Researchers at the University of Bath and the Museum of Natural History have conducted a new analysis claiming that dinosaurs declined before the impact of a massive asteroid that caused the extinction of most species on Earth. Researchers believe that dinosaurs could have dominated the Earth if the asteroid effect had not occurred. By the time the asteroid struck at the end of the Cretaceous, dinosaurs were widespread globally.
Before the asteroid’s influence, dinosaurs inhabited all continents of the planet, and dinosaurs were the dominant animal form in most terrestrial ecosystems. Despite the widespread diversity, paleobiologists still argue that dinosaurs are declining in diversity when they become extinct. Researchers A group of different dinosaur family trees was collected and statistical modeling was used to assess whether each major dinosaur group could create new species at that time.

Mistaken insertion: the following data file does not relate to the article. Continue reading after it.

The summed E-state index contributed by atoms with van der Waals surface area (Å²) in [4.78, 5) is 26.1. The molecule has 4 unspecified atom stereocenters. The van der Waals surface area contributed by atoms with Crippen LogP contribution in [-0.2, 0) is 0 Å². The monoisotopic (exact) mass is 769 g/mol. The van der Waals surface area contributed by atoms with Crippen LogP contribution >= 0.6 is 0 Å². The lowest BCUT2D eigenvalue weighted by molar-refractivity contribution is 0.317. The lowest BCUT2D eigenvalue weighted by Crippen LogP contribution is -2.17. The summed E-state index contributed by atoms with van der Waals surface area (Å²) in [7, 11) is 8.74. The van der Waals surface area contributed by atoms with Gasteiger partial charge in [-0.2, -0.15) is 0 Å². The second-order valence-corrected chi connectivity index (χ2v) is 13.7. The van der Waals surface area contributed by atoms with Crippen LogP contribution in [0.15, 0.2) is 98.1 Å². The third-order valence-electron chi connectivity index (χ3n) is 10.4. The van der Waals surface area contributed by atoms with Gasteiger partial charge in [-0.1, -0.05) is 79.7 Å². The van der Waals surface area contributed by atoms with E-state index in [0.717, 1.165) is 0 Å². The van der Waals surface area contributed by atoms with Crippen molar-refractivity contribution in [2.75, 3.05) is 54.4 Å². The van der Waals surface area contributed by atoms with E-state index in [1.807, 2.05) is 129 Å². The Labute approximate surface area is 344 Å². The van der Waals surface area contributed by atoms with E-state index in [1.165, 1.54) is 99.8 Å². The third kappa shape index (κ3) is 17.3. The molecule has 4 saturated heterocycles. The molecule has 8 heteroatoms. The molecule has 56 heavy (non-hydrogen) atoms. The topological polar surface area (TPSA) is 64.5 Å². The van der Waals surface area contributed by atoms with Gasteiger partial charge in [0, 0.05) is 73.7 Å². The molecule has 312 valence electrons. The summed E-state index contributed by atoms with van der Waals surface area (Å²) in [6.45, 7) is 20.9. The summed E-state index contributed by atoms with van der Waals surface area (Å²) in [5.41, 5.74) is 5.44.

The study found that dinosaurs did not decline before the asteroid impact, contrary to some previous studies. The authors suggest that if the impact had not occurred, the dinosaurs would have remained the dominant group of terrestrial animals on the planet. Researcher Joe Bonser, the lead author of the study, says that previous studies have shown that dinosaurs would have died if not for the impact of the asteroid.
A new study using an expanded data set to include the latest times involving broader family perspectives and broader dinosaur species shows that not all results point to that conclusion. Bonser says dinosaurs are only about half as low in results. Instead of estimating the number of species within a family, the researchers used statistical methods to overcome the sample bias that looked at the specification rate of dinosaur families.
The main thing in the paper is that the decision is not as simple as with a few trees. Bonser argues that there are large and unavoidable biases in the fossil record, and that the lack of data often indicates the decline of species, but this decline may not reflect the reality of the time.